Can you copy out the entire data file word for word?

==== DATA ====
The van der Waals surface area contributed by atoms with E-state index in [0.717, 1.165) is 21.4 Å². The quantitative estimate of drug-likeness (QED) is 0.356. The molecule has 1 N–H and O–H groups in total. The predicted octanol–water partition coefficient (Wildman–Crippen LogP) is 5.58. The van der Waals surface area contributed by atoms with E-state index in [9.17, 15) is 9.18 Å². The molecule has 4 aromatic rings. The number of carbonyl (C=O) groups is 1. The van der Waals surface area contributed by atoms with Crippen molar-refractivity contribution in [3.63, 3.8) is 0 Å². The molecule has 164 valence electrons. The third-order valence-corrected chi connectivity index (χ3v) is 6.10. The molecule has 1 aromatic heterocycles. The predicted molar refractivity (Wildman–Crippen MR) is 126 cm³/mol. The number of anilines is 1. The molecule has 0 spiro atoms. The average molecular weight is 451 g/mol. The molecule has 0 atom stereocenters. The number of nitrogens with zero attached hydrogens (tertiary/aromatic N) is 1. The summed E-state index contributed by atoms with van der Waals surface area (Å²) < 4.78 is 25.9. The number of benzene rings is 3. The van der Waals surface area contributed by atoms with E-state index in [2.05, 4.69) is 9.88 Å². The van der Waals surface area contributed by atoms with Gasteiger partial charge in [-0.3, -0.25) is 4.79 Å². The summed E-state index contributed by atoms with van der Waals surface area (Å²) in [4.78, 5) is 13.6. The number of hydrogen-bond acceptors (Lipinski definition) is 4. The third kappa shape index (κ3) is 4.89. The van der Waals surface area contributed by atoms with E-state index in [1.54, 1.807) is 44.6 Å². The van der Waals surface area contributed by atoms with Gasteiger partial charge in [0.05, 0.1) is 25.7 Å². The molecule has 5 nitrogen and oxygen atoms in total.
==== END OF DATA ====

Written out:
The van der Waals surface area contributed by atoms with E-state index in [0.717, 1.165) is 21.4 Å². The quantitative estimate of drug-likeness (QED) is 0.356. The molecule has 1 N–H and O–H groups in total. The predicted octanol–water partition coefficient (Wildman–Crippen LogP) is 5.58. The van der Waals surface area contributed by atoms with E-state index in [9.17, 15) is 9.18 Å². The molecule has 4 aromatic rings. The number of carbonyl (C=O) groups is 1. The van der Waals surface area contributed by atoms with Crippen molar-refractivity contribution in [3.63, 3.8) is 0 Å². The molecule has 164 valence electrons. The third-order valence-corrected chi connectivity index (χ3v) is 6.10. The molecule has 1 aromatic heterocycles. The predicted molar refractivity (Wildman–Crippen MR) is 126 cm³/mol. The number of anilines is 1. The molecule has 0 spiro atoms. The average molecular weight is 451 g/mol. The molecule has 0 atom stereocenters. The number of nitrogens with zero attached hydrogens (tertiary/aromatic N) is 1. The summed E-state index contributed by atoms with van der Waals surface area (Å²) < 4.78 is 25.9. The number of benzene rings is 3. The van der Waals surface area contributed by atoms with E-state index in [2.05, 4.69) is 9.88 Å². The van der Waals surface area contributed by atoms with Gasteiger partial charge in [-0.3, -0.25) is 4.79 Å². The summed E-state index contributed by atoms with van der Waals surface area (Å²) in [4.78, 5) is 13.6. The number of hydrogen-bond acceptors (Lipinski definition) is 4. The third kappa shape index (κ3) is 4.89. The van der Waals surface area contributed by atoms with E-state index in [1.54, 1.807) is 44.6 Å². The van der Waals surface area contributed by atoms with Gasteiger partial charge in [0.05, 0.1) is 25.7 Å². The molecule has 5 nitrogen and oxygen atoms in total.